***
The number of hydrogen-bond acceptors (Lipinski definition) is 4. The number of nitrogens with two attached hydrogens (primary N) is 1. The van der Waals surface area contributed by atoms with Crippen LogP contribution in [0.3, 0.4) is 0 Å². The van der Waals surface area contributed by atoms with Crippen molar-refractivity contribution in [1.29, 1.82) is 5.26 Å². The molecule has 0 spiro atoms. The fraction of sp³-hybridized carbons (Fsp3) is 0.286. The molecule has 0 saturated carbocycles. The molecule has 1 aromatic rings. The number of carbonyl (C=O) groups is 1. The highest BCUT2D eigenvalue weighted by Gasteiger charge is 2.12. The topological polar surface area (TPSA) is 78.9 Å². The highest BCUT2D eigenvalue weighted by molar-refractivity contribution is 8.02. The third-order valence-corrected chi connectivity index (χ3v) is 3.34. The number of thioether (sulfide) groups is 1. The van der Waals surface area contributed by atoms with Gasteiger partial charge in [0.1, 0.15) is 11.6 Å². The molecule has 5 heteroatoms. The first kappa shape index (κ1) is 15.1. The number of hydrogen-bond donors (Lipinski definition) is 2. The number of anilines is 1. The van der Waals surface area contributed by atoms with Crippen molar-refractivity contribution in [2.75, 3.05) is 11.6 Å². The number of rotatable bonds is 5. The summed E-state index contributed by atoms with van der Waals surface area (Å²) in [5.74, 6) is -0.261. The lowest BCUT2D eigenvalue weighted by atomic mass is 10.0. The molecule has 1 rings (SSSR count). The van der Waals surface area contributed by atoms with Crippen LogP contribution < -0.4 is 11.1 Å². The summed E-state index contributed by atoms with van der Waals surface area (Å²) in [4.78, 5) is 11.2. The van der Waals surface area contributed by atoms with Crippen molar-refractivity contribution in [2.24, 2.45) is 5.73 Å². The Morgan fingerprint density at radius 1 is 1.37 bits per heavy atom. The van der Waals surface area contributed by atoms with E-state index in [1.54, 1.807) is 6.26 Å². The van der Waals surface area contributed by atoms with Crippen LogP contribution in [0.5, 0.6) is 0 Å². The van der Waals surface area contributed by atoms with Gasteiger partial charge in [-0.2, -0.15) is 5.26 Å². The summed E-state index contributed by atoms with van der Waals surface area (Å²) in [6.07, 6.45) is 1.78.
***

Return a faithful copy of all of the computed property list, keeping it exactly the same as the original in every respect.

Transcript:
The number of hydrogen-bond acceptors (Lipinski definition) is 4. The number of nitrogens with two attached hydrogens (primary N) is 1. The van der Waals surface area contributed by atoms with Crippen LogP contribution in [0.3, 0.4) is 0 Å². The van der Waals surface area contributed by atoms with Crippen molar-refractivity contribution in [1.29, 1.82) is 5.26 Å². The molecule has 0 spiro atoms. The fraction of sp³-hybridized carbons (Fsp3) is 0.286. The molecule has 0 saturated carbocycles. The molecule has 1 aromatic rings. The number of carbonyl (C=O) groups is 1. The highest BCUT2D eigenvalue weighted by Gasteiger charge is 2.12. The topological polar surface area (TPSA) is 78.9 Å². The highest BCUT2D eigenvalue weighted by molar-refractivity contribution is 8.02. The third-order valence-corrected chi connectivity index (χ3v) is 3.34. The number of thioether (sulfide) groups is 1. The van der Waals surface area contributed by atoms with Gasteiger partial charge in [0.1, 0.15) is 11.6 Å². The molecule has 5 heteroatoms. The first kappa shape index (κ1) is 15.1. The number of hydrogen-bond donors (Lipinski definition) is 2. The number of anilines is 1. The van der Waals surface area contributed by atoms with Crippen molar-refractivity contribution in [2.75, 3.05) is 11.6 Å². The number of rotatable bonds is 5. The summed E-state index contributed by atoms with van der Waals surface area (Å²) in [5.74, 6) is -0.261. The lowest BCUT2D eigenvalue weighted by atomic mass is 10.0. The molecule has 1 rings (SSSR count). The van der Waals surface area contributed by atoms with Crippen LogP contribution < -0.4 is 11.1 Å². The summed E-state index contributed by atoms with van der Waals surface area (Å²) in [4.78, 5) is 11.2. The van der Waals surface area contributed by atoms with Crippen molar-refractivity contribution in [2.24, 2.45) is 5.73 Å². The Morgan fingerprint density at radius 1 is 1.37 bits per heavy atom. The van der Waals surface area contributed by atoms with E-state index in [1.54, 1.807) is 6.26 Å². The van der Waals surface area contributed by atoms with Crippen LogP contribution in [0.5, 0.6) is 0 Å². The van der Waals surface area contributed by atoms with Gasteiger partial charge in [-0.2, -0.15) is 5.26 Å². The summed E-state index contributed by atoms with van der Waals surface area (Å²) in [6.07, 6.45) is 1.78.